When can a company purchase and install a Private LTE/4G or Private 5G Network, in any scenario? Are these products available anywhere?

Lov Kher, Verizon: Verizon has a Private 5G solution available in Europe and Private 4G LTE/5G is under trial with several customers in the US.

Steve Doyle, GSMA: Yes, private network solutions are commercially available from both mobile operators and a number of equipment vendors. This includes 4G as well as 5G.

Who is in charge of Support level 1, level 2, level 3 and maintenance in the Private network scenario?

Steve Doyle, GSMA: In theory the support and maintenance responsibilities could be wholly outsourced by a manufacturer to their supplier e.g. a mobile network operator. Some operators will be able to do this, others may pick up the level 3, or level 2 and 3 responsibilities. Where a manufacturer has an on-site technical team it’s very likely this will continue to cover level 1 responsibilities with the mobile network operator providing maintenance as well as level 2/3 support.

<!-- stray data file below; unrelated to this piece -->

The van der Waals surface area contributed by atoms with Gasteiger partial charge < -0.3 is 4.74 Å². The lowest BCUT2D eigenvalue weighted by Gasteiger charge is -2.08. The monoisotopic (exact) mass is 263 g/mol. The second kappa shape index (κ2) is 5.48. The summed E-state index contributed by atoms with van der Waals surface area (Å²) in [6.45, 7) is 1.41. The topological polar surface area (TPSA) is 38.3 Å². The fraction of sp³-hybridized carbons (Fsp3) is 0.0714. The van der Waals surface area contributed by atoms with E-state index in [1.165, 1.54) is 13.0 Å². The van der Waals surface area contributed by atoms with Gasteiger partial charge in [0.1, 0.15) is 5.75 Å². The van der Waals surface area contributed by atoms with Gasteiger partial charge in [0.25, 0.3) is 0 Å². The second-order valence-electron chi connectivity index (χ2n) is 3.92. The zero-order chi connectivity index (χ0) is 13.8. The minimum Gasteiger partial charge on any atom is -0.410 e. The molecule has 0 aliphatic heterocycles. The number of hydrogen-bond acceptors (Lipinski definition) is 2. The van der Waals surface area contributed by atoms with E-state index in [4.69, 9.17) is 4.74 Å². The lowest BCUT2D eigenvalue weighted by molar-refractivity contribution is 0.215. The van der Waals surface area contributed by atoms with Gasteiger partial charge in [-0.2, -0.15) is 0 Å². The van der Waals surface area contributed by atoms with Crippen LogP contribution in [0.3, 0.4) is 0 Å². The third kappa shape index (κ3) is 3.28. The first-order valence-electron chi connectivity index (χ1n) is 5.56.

NB: Tier 1 support – Basic helpdesk resolution and service desk delivery. Tier 2 support – In-depth technical support. Tier 3 – Expert product and service support.

When will the idea of smart “thing – office, factory, etc.” be realised?

Lov Kher, Verizon: Verizon is already working with several companies in their factories in the US running computer vision and AR along with Private 5G/MEC for different use cases such as identification of foreign material, product quality, and training among others.

Gain full understanding about the Private & Dedicated Networks projects introduced by Ford & Vodafone and LACROIX Group & Orange through watching the on-demand IoT WebTalk:

On-Demand IoT WebTalk: 5G Private & Dedicated Networks for Industry 4.0


Thursday 15 Oct 2020 | 5G | Manufacturing | Private & Dedicated Networks | Resources |

Experts from DHL, Ford, KPN, LACROIX Group, Orange, Shell, Verizon, Vodafone & the GSMA shared their insights into 5G Private, Hybrid and Public Networks for manufacturing, production and supply chain industry in the Industry 4.0 era.